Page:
How to Use Combination Birth Control Pills

Woman holding birth control pills, mid section
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Combination birth control pills are oral contraceptives that combine estrogens and progestins, similar to the natural sex hormones produced in a woman's body.

When using combination birth control pills, a woman should make sure that her health care provider fully explains how to start taking the pill and what to do if she accidentally forgets to take a pill.

How Combination Birth Control Pills Should Be Used

Tips for Using Combination Birth Control Pills

The following tips are meant to be general guidelines.

  1. A woman should pick a time of day to take the pill that is easy to remember. Taking the pill at the same time each day makes it more effective.
  2. Take the first active pill in the pack within five days after the start of one's period. If a woman starts her pack on the first Sunday after her period begins, it will result in her period almost always beginning on a Tuesday or Wednesday every 4 weeks. If the pill pack is started during the woman’s period, she will be protected against pregnancy immediately and will not need to use a backup method of birth control.
  3. A female can decide to take the first active pill in the pack at any time during her cycle. However, if the pill pack is started during any other time during the menstrual cycle (and not during her period), protection will begin after seven days. A woman should use an additional method of birth control if having sexual intercourse during the first week of combination pill use.
  1. Take the pill at the same time, every day, for the first 3 weeks of each pill pack. It may be helpful to check the pack of pills each morning to make sure that yesterday's pill was taken.
  2. A woman can choose whether or not to take the "reminder" pills during week 4. The hormones contained in the active pills (during weeks 1 to 3) prevent pregnancy throughout the month, so even during the fourth week (regardless if she is taking reminder pills or no pills at all), a woman is protected against becoming pregnant.
  1. Continue to take one pill a day until the pack is finished.
    • If a female is using a 28-day pack, she should begin a new pack immediately and not skip any days between packages.
    • If she is using a 21-day pack, she should stop taking pills for 1 week and then start her next pack.
  2. Be sure to read and follow the instructions inside the pill package.
  3. If a woman wants to become pregnant (or does not want to use the pill anymore), she can just stop taking it. It typically can take anywhere from one to three months for a woman's period to return to the cycle she had before starting the pill. However, she can still become pregnant during this time.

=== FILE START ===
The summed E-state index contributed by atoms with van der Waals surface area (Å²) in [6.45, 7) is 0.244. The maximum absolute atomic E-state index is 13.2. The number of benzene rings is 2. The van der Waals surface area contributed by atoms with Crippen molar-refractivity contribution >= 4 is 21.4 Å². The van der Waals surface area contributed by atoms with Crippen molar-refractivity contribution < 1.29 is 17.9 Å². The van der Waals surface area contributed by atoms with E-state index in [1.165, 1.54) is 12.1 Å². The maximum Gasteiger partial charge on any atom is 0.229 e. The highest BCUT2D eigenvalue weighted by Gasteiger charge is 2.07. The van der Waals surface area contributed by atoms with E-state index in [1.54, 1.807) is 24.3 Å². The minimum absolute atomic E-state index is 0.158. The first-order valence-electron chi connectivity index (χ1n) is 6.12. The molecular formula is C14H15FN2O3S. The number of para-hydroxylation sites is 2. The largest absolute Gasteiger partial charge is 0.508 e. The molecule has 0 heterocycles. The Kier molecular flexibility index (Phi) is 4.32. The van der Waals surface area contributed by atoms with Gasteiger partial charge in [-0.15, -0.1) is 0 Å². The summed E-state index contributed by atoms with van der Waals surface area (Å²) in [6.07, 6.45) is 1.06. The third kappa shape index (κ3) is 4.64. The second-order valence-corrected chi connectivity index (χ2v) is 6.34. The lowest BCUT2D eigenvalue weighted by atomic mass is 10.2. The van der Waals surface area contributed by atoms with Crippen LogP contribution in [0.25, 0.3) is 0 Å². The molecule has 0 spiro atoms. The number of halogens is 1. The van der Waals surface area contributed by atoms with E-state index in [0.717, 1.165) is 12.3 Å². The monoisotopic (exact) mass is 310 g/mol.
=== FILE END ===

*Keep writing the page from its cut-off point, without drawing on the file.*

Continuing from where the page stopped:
4. A woman also can choose to skip her withdrawal bleed (period) by using the pill. This is extremely easy and safe to do. Follow steps 1 to 4, above. Instead of taking week 4's pills, begin your next pack. See: How to Skip Your Period Using the Pill (for more specific directions).
  5. If pills are missed, the best thing to do is to refer to the particular pill’s package insert because the instructions can be more complicated with the newer, lower dose and extended regimen pills
  1. The woman should always keep one copy of her package insert in a place where she can find it easily.

Tips for Taking Combination Birth Control Pills

The following tips are meant to be general guidelines.

  1. If a woman misses one pill, she should take the forgotten one (yesterday's) as soon as she remembers it. She should then take today's pill at her regular time. If she does not realize that a pill was missed until her regular time, she can take both pills at that time.
  2. Although one probably will not become pregnant, use a backup method (like an over the counter option) for the next 7 days, just to be cautious.
  3. If a woman misses two pills in a row, she should take two pills as soon as she remembers and two pills the following day. Some spotting may occur. She also should use a backup method of contraception until her next period and pill cycle.
  4. If a woman misses three or more pills in a row, she should use a backup method of birth control immediately.
  5. Some research has indicated that women who miss three pills most likely will not ovulate, but one should still be cautious and take the necessary precautions to prevent pregnancy.
  6. Once a woman has missed three or more pills, she can:​
    • Begin a new pack of pills the following Sunday (after missing the pills), even if she has started bleeding. She should continue to use an additional contraceptive method for the first 14 days of the new pack of pills.
    • Take two pills for 3 days to get back on track (while using a back-up birth control method).
    • Choose to stop taking the remainder of the pills and discard the pack.

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